The last decade was significant for the technology players’ inventions, and regulations have sneaked in, changing the course dramatically. AI was one such technology, surrounded by all different types of hype, and innovators talking about machine intelligence surpassing human intelligence, organizations expected more and got less when they analyzed the ability. Many AI experts working with various organizations then gave name to AI peaks as summer, and troughs as AI winter.
Last decade was something of a journey for AI where it was peaking with new announcements, though most of it was overhyped. Yoshua Bengio, the AI pioneer, also known as the godfather of AI, told BBC that the AI capabilities were somewhat overhyped in the last decade and undertaken by certain organizations to gain benefits. Every organization is looking to gain from AI, but hype and innovations we are portraying are still far away from reality today.
Next decade we might see a slowing pace of AI hype; real-world applications will be appreciated. Katja Hofmann, a principal researcher at Microsoft Research in Cambridge, said in a statement that AI is transitioning to a new phase. Currently, many organizations have invested millions of dollars in AI development, and there will be many more organizations investing in making a breakthrough in the sector. Some researchers currently believe that it’s wrong to call that the next decade AI will go in the winter phase.
At the start of 2010, one of the world leaders of AI, DeepMind, often referred to something called as AGI (Artificial General Intelligence) that would be developed at some point in the future. It was termed that AGI would be one of the brainchilds behind the autonomous machines. DeepMind was then acquired by Google to bring better technology in the new space, “Solve Intelligence, and then use that to solve everything else.” Several innovators thought about making AGI a reality over the next decade—Elon Musk’s $1 billion focusing on AI lab, OpenAI, and even academics like MIT professor Max Tegmark.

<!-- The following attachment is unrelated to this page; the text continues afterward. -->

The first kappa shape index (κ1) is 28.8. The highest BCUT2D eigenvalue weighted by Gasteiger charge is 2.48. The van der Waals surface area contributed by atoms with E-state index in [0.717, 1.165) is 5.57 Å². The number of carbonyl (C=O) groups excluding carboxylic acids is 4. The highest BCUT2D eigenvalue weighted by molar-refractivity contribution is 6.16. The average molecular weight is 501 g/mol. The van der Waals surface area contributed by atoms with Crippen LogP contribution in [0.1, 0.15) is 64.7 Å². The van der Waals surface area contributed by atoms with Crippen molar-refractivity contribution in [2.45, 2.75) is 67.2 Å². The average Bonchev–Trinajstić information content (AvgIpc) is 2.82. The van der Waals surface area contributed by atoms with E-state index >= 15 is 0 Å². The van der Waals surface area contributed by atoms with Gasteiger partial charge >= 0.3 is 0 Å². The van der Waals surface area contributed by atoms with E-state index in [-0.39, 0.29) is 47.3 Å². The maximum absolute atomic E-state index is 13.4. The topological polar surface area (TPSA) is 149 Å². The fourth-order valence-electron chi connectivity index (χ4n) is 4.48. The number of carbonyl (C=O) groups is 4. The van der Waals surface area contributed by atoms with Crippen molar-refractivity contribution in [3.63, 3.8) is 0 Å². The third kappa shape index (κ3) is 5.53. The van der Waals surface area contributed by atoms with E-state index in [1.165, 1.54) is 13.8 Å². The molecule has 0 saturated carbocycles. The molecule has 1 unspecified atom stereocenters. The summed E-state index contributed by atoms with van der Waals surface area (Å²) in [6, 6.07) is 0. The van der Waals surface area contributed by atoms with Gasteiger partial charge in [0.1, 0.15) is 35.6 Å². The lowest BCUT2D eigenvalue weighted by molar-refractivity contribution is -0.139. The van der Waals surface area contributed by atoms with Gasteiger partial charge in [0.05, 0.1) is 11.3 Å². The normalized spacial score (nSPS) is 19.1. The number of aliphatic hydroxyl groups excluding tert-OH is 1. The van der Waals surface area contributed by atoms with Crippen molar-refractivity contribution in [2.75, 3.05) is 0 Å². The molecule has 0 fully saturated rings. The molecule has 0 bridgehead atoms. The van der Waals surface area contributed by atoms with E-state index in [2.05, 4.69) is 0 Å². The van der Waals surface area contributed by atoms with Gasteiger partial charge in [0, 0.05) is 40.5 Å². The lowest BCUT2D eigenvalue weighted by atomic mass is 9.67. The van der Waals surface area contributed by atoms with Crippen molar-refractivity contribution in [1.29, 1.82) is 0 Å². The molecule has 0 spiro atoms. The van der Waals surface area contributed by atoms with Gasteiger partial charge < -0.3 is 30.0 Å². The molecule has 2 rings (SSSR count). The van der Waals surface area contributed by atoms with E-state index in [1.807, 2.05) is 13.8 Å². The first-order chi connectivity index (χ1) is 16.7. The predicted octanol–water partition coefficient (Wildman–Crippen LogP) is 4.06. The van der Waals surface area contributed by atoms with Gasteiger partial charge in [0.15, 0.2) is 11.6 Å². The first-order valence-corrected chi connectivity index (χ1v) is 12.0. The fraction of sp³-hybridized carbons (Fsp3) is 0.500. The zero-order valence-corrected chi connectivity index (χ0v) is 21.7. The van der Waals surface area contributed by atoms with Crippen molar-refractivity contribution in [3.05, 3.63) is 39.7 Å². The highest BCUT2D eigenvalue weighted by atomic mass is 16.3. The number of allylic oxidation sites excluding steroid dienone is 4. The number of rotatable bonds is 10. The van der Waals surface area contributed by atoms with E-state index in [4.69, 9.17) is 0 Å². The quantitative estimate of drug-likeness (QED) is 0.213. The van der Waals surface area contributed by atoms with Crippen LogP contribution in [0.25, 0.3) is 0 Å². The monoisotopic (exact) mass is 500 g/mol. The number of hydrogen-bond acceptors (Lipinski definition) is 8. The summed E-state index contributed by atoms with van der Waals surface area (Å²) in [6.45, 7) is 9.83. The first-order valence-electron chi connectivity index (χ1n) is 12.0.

The focus on AGI reduced during the decade, and businesses moved to other projects. Even in 2019, at the end of the decade, the most powerful computers in the world were just machines that were good only for specific tasks rather than surpassing the human intelligence level. The impact of the idea that super intelligence will be in control shaped the 2014 book by Nick Bostrom, a philosopher at Oxford University who predicted a world where machines will be firmly in control.
Gary Marcus, an AI researcher at New York University, said in a statement that by the end of the decade, there was a growing realization that current techniques could only carry us so far. AI is a long-term scientific journey, and will not end with certain inventions. Organizations investing in AI need to believe that it will be the most powerful enabling technology ever created, and the invention could unlock solutions to thousands of problems. In the next decade, organizations will be generalizing their capabilities in AI systems to assist them in achieving the required potential.
The challenge for innovators is working toward building AI solutions matching human capabilities. Whether the next decade will be able to do that, we need to wait and watch. In the decade, hope to see solutions that are realistic in terms of AI capabilities rather than just hype. A machine that can function autonomously, showing more of human capabilities rather than specific tasks should be the next vision. To know more about technology, download the latest whitepapers on AI.